200A and 202 reproduction
frames back
in stock.
Deanofid
Hi all;

There was a recent thread about single piece fuel caps, and how to get the old gaskets
out of them.  A number of suggestions came up.  Pull them out with needle nose pliers,
dig at it with a screwdriver, cut it to pieces with a knife, burn it out (removing the
paint, too) or Goo Git or some kind of chemical.

Lots of ways to do it, I'm sure.  I've done a bunch of them the past few months, and
the way I'm going to show works well, is fast, and pretty easy.





I use a bent end scribe.  Similar tools are sold as O-ring tools at auto parts stores.
These are about $5, and a handy tool.






Put the pick end of the tool in the cap using one of the air vent slots to guide it. 
This will help you push it in straight, and also keeps from putting pressure directly
on the thread peaks as you use the tool.






Put your thumb on the smooth part of the scribe where it's bent, and push down firmly
to drive the point of the tool in between the rubber ring and the side of the cap.






Keep pushing down, and lever the scribe handle away from the cap, and the point goes
under the gasket and peels up an edge, like so.
You might should wear leather gloves when you do this so you don't perforate your
tender body.






Now push the shaft of the tool through the gasket enough so you can use the edge of the
cap as a fulcrum, then pull out the gasket.


 



That's about it for getting one out.  This takes about a minute.






Here, you can see why these older caps leak air.  Just looking at the gasket while it's
in the cap, they often look just fine.  However, they get weather checked similar to
old tires, and air comes out of the fount.






To put the new one in the cap, drop it in and make sure it is sitting down on top of
the flared inside part of the cap center.






With your thumbnail, or a popscicle stick, push in at one point.  Then chase the edge of
the gasket around the center of the cap until it's in flat.






And that's it.  Few minutes.

Dean
Dean - <a href="http://www.deansphotographica.com/machining/projects/projects.html>Machine Shop Projects</a>
ICCC #1220. Turd-anon #18

Merry Christmas! Merry Christmas!
Quote
Newfie
I'm the one who asked the question Dean. Thanks a bunch for this. This will come in real handy.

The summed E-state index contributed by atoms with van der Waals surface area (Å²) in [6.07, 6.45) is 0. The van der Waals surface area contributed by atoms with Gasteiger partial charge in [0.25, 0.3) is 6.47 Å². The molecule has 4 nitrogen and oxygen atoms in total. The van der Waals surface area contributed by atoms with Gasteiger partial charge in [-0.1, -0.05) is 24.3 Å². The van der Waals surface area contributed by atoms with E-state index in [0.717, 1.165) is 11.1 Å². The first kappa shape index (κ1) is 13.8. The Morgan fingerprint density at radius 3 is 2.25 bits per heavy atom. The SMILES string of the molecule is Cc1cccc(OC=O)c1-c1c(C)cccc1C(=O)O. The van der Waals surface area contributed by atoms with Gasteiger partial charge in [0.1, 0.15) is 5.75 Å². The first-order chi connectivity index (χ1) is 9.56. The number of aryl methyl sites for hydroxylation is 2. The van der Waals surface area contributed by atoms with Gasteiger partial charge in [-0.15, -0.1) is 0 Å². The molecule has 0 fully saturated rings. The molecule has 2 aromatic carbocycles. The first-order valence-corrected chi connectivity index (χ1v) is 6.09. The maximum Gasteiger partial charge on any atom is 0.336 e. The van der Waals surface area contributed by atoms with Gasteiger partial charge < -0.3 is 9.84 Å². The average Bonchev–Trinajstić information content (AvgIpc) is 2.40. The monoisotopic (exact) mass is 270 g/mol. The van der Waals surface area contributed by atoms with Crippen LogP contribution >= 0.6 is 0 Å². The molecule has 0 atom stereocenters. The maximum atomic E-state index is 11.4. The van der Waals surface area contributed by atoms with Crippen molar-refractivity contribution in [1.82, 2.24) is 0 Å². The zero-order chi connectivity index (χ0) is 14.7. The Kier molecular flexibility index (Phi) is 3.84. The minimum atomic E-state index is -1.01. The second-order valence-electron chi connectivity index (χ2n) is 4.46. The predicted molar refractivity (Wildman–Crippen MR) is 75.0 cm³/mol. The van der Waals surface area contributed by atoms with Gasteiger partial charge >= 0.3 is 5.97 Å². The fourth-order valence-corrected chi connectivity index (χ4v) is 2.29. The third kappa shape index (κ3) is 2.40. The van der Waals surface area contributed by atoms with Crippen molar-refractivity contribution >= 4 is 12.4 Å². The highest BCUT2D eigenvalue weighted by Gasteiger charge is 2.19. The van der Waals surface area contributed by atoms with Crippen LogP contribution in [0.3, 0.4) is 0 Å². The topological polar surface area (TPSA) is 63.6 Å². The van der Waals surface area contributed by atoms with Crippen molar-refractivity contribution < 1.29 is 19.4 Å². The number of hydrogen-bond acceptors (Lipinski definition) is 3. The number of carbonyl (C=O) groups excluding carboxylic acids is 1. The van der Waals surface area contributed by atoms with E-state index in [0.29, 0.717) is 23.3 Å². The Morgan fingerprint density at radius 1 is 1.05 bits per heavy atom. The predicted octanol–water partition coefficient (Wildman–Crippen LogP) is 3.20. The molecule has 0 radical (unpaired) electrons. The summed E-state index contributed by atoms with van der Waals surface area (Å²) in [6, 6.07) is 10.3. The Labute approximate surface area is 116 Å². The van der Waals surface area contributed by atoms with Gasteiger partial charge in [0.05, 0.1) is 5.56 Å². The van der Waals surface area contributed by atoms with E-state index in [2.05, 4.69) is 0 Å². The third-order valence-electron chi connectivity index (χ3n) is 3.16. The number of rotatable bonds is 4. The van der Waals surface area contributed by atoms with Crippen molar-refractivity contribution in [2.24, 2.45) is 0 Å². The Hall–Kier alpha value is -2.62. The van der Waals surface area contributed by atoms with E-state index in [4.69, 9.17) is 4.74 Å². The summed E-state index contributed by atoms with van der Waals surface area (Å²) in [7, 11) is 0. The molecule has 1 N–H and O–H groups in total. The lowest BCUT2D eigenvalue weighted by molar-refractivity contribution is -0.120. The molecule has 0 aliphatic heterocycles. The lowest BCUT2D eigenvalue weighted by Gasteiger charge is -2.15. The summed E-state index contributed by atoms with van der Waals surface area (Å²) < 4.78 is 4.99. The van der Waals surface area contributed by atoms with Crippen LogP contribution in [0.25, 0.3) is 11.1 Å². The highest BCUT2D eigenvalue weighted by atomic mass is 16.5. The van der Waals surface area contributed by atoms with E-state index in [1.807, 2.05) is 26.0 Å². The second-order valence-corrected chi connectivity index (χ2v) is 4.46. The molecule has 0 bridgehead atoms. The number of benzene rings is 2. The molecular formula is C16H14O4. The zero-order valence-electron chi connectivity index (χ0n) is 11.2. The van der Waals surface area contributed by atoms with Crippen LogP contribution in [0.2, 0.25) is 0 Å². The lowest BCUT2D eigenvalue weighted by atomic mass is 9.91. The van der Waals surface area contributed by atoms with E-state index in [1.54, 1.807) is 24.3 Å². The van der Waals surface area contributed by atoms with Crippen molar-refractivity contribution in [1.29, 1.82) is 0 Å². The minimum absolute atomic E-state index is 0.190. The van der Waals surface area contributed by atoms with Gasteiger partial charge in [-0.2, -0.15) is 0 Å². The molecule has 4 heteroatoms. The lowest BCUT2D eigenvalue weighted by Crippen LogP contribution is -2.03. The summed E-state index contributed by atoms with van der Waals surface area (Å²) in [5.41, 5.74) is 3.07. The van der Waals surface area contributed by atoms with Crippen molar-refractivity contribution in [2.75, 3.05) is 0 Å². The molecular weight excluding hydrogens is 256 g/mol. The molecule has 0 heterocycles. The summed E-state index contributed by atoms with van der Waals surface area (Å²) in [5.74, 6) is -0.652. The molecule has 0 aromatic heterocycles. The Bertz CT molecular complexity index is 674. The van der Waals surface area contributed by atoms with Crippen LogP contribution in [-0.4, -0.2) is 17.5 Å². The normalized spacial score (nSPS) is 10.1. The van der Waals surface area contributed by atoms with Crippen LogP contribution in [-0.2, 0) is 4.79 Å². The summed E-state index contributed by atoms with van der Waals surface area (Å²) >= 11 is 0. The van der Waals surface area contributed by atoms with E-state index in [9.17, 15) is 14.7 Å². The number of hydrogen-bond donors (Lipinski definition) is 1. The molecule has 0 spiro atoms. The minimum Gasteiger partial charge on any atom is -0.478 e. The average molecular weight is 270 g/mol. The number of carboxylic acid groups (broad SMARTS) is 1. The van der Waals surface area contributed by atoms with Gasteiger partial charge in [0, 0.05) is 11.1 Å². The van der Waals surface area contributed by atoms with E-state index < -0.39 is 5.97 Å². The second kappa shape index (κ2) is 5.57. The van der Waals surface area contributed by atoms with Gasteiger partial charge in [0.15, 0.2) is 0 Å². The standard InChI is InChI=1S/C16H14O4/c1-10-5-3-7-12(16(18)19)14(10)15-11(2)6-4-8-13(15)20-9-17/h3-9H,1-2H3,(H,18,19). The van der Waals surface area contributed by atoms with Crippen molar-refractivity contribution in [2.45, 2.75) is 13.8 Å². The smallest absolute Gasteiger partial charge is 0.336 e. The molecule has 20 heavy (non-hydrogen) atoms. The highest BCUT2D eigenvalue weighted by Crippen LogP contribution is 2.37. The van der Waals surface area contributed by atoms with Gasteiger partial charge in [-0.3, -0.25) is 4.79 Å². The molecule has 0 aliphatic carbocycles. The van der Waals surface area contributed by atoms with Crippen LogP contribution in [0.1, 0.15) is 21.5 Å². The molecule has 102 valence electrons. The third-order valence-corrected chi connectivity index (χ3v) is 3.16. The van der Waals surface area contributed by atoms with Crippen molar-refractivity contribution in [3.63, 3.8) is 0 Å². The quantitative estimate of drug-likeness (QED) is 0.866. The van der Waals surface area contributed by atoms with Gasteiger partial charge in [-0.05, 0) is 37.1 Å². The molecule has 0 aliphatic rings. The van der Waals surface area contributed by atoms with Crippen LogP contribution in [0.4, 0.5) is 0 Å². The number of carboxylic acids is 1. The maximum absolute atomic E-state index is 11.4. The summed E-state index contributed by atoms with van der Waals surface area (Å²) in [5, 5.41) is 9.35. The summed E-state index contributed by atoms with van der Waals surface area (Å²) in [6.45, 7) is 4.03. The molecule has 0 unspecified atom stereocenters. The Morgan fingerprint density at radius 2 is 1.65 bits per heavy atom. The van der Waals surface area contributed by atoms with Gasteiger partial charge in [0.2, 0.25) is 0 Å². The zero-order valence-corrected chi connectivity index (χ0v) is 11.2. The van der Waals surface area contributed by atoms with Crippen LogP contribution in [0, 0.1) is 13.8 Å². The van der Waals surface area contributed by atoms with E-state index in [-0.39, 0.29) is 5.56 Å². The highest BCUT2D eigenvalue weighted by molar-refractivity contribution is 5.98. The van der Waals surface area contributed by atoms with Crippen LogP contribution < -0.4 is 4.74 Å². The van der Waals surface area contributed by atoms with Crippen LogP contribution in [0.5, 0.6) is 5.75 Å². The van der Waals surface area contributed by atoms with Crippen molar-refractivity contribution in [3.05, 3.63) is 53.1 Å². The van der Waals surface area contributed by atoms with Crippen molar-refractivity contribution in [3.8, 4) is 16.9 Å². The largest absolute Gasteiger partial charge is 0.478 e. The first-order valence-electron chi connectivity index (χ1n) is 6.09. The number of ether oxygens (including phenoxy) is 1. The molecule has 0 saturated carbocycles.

I think this should be moved to How-To and Safety Pages forum.
Shane Looking for the following Canadian birthday lanterns or lamps: 2-32, 6-34,
Quote
pogobratt
I have not changed one of these yet, but I'm sure my day is coming,  Thanks for posting Dean.

Steve
Steve

The Coleman Blues #048
MilSpecOps #052

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fatherof31970
Excellent tutorial Dean.  Going to have to give that a try.
"Sit tall in the saddle, Hold your head up high Keep your eyes fixed where the trail meets the sky And live like you ain't afraid to die And don't be scared, just enjoy your ride" From "The Ride" by the late Chris Ledoux. Ed, Moscow, Idaho 
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aephilli
Now all we need to know is where to find the gaskets. (or what size punches you use to make them and what thickness of material)
Albert
"At least it's not a complete wretched pulsating ball of fail and suck."
dpatten

Coleman 275 Appreciation Syndicate Supporter #42
Quote
hurricaner
aephilli wrote:
Now all we need to know is where to find the gaskets. (or what size punches you use to make them and what thickness of material)
You can use a #205 o-ring, they work fine. Nice tutorial Dean. I have had a few that were so brittle they came out in pieces but the pick and needle nose pliers is still the best way to get them out.

Sam
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Krayco
Thanks Dean...I've been putting off changing these gaskets, I didn't realize it was so easy.
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Murff
Nice tutorial Dean!

Can I move it in a few days to the How-To Forum?

Murff

Name: Murff   ICCC Member #726 
Coleman Blue's 243's #002   Ebay Handle: Happy-campers2 
Soon-to-be EX-ICCC Newsletter Editor & Coleman Addiction Enabler
Quote
flatbrokeforge
Exactly the same way I replace them, Dean.

A set of double-ended picks with different ends, including this type, is available for under $5 at Harbor Freight tool stores. They come in handy for so many things Coleman related, including removing/replacing the gaskets on the threee-piece caps as well. The different bends on the end make for quick work removing traces of crud in small, hard to get at recesses all over GPA's during the cleaning/rebuild process.

Excellent tutorial!!
-Aaron



Looking for 8/78 & 3/05 b-day lanterns.
Quote
Deanofid
Murff wrote:
Nice tutorial Dean!

Can I move it in a few days to the How-To Forum?

Murff

Sure, and thanks Murff.

Mike at OCP doesn't have these gaskets, as far as I can tell.  Maybe he will get some.
It's been mentioned before that Lonestarlantern has them on ebay. 

The dimensions for the gaskets are:
.750" OD
.450-.455"  ID
.120" Thick
Obviously must be fuel proof.

Dean

Dean - <a href="http://www.deansphotographica.com/machining/projects/projects.html>Machine Shop Projects</a>
ICCC #1220. Turd-anon #18

Merry Christmas! Merry Christmas!
Quote
curtludwig
I just ordered some from LoneStarLantern, quick ship, no hassle, decent price.
Curt

2017 ICCC Convention Host

BernzOmatic Appreciation Club #019

http://www.youtube.com/c/lanternlabs
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